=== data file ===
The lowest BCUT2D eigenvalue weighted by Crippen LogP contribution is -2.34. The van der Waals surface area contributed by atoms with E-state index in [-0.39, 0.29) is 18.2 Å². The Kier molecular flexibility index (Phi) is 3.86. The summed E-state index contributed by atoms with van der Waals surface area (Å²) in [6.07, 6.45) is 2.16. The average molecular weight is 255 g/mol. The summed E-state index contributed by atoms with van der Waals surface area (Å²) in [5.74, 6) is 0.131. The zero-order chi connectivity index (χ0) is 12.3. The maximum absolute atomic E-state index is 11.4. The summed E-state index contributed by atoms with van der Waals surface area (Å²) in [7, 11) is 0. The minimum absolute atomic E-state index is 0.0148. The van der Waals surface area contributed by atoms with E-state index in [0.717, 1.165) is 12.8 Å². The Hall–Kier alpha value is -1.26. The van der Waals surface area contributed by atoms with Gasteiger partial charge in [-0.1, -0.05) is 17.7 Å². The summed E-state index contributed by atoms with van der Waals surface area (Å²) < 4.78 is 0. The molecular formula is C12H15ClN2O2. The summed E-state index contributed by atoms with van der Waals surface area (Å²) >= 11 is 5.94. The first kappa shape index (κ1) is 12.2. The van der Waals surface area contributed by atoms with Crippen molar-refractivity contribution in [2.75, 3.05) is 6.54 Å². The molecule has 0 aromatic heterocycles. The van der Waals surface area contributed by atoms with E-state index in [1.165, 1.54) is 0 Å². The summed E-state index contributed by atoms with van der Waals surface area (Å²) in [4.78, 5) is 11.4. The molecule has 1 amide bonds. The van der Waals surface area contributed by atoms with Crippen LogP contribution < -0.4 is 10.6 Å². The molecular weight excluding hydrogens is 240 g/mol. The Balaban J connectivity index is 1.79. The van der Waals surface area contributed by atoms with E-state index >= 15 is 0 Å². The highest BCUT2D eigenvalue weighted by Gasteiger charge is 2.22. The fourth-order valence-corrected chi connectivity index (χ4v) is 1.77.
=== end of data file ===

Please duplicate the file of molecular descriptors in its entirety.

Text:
The lowest BCUT2D eigenvalue weighted by Crippen LogP contribution is -2.34. The van der Waals surface area contributed by atoms with E-state index in [-0.39, 0.29) is 18.2 Å². The Kier molecular flexibility index (Phi) is 3.86. The summed E-state index contributed by atoms with van der Waals surface area (Å²) in [6.07, 6.45) is 2.16. The average molecular weight is 255 g/mol. The summed E-state index contributed by atoms with van der Waals surface area (Å²) in [5.74, 6) is 0.131. The zero-order chi connectivity index (χ0) is 12.3. The maximum absolute atomic E-state index is 11.4. The summed E-state index contributed by atoms with van der Waals surface area (Å²) in [7, 11) is 0. The minimum absolute atomic E-state index is 0.0148. The van der Waals surface area contributed by atoms with E-state index in [0.717, 1.165) is 12.8 Å². The Hall–Kier alpha value is -1.26. The van der Waals surface area contributed by atoms with Gasteiger partial charge in [-0.1, -0.05) is 17.7 Å². The summed E-state index contributed by atoms with van der Waals surface area (Å²) < 4.78 is 0. The molecular formula is C12H15ClN2O2. The summed E-state index contributed by atoms with van der Waals surface area (Å²) >= 11 is 5.94. The first kappa shape index (κ1) is 12.2. The van der Waals surface area contributed by atoms with Crippen molar-refractivity contribution in [2.75, 3.05) is 6.54 Å². The molecule has 0 aromatic heterocycles. The van der Waals surface area contributed by atoms with E-state index in [1.165, 1.54) is 0 Å². The summed E-state index contributed by atoms with van der Waals surface area (Å²) in [4.78, 5) is 11.4. The molecule has 1 amide bonds. The van der Waals surface area contributed by atoms with Crippen LogP contribution < -0.4 is 10.6 Å². The molecular weight excluding hydrogens is 240 g/mol. The Balaban J connectivity index is 1.79. The van der Waals surface area contributed by atoms with E-state index >= 15 is 0 Å². The highest BCUT2D eigenvalue weighted by Gasteiger charge is 2.22. The fourth-order valence-corrected chi connectivity index (χ4v) is 1.77.